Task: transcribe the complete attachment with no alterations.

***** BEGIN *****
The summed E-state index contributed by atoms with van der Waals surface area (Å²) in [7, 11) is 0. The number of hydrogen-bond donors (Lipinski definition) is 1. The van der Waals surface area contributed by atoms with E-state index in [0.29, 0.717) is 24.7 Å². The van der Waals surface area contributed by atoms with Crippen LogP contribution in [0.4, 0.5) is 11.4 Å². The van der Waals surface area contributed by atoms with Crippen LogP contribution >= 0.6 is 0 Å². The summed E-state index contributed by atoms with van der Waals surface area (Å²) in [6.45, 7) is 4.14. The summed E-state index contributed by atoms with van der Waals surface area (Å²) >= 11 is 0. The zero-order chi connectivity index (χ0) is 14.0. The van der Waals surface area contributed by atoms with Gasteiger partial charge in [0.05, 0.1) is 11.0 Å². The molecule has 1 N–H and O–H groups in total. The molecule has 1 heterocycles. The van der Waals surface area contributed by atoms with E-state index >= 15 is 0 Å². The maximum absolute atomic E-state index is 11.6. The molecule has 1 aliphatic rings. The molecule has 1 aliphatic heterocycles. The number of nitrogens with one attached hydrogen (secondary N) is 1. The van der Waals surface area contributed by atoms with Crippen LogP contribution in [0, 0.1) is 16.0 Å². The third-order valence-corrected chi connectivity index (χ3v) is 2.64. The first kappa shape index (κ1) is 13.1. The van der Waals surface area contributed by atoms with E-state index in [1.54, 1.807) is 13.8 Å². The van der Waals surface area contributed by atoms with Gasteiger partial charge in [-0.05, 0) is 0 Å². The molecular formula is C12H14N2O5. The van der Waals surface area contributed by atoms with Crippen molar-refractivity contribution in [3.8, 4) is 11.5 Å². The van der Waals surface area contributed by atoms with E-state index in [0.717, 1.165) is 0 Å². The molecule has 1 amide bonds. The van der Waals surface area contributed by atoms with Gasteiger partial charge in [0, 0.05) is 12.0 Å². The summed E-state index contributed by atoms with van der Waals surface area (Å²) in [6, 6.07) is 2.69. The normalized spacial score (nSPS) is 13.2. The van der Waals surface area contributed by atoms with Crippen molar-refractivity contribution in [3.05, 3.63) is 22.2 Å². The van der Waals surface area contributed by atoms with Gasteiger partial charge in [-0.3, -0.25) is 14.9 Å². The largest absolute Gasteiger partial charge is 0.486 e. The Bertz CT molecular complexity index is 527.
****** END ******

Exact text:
The summed E-state index contributed by atoms with van der Waals surface area (Å²) in [7, 11) is 0. The number of hydrogen-bond donors (Lipinski definition) is 1. The van der Waals surface area contributed by atoms with E-state index in [0.29, 0.717) is 24.7 Å². The van der Waals surface area contributed by atoms with Crippen LogP contribution in [0.4, 0.5) is 11.4 Å². The van der Waals surface area contributed by atoms with Crippen LogP contribution >= 0.6 is 0 Å². The summed E-state index contributed by atoms with van der Waals surface area (Å²) in [6.45, 7) is 4.14. The summed E-state index contributed by atoms with van der Waals surface area (Å²) >= 11 is 0. The zero-order chi connectivity index (χ0) is 14.0. The van der Waals surface area contributed by atoms with Gasteiger partial charge in [0.05, 0.1) is 11.0 Å². The molecule has 1 N–H and O–H groups in total. The molecule has 1 heterocycles. The van der Waals surface area contributed by atoms with E-state index >= 15 is 0 Å². The maximum absolute atomic E-state index is 11.6. The molecule has 1 aliphatic rings. The molecule has 1 aliphatic heterocycles. The number of nitrogens with one attached hydrogen (secondary N) is 1. The van der Waals surface area contributed by atoms with Crippen LogP contribution in [0, 0.1) is 16.0 Å². The third-order valence-corrected chi connectivity index (χ3v) is 2.64. The first kappa shape index (κ1) is 13.1. The van der Waals surface area contributed by atoms with E-state index in [1.54, 1.807) is 13.8 Å². The van der Waals surface area contributed by atoms with Gasteiger partial charge in [-0.05, 0) is 0 Å². The molecular formula is C12H14N2O5. The van der Waals surface area contributed by atoms with Crippen molar-refractivity contribution in [3.8, 4) is 11.5 Å². The van der Waals surface area contributed by atoms with E-state index in [0.717, 1.165) is 0 Å². The molecule has 1 amide bonds. The van der Waals surface area contributed by atoms with Gasteiger partial charge in [0, 0.05) is 12.0 Å². The summed E-state index contributed by atoms with van der Waals surface area (Å²) in [6, 6.07) is 2.69. The normalized spacial score (nSPS) is 13.2. The van der Waals surface area contributed by atoms with Crippen molar-refractivity contribution in [3.05, 3.63) is 22.2 Å². The van der Waals surface area contributed by atoms with Gasteiger partial charge in [-0.3, -0.25) is 14.9 Å². The largest absolute Gasteiger partial charge is 0.486 e. The Bertz CT molecular complexity index is 527.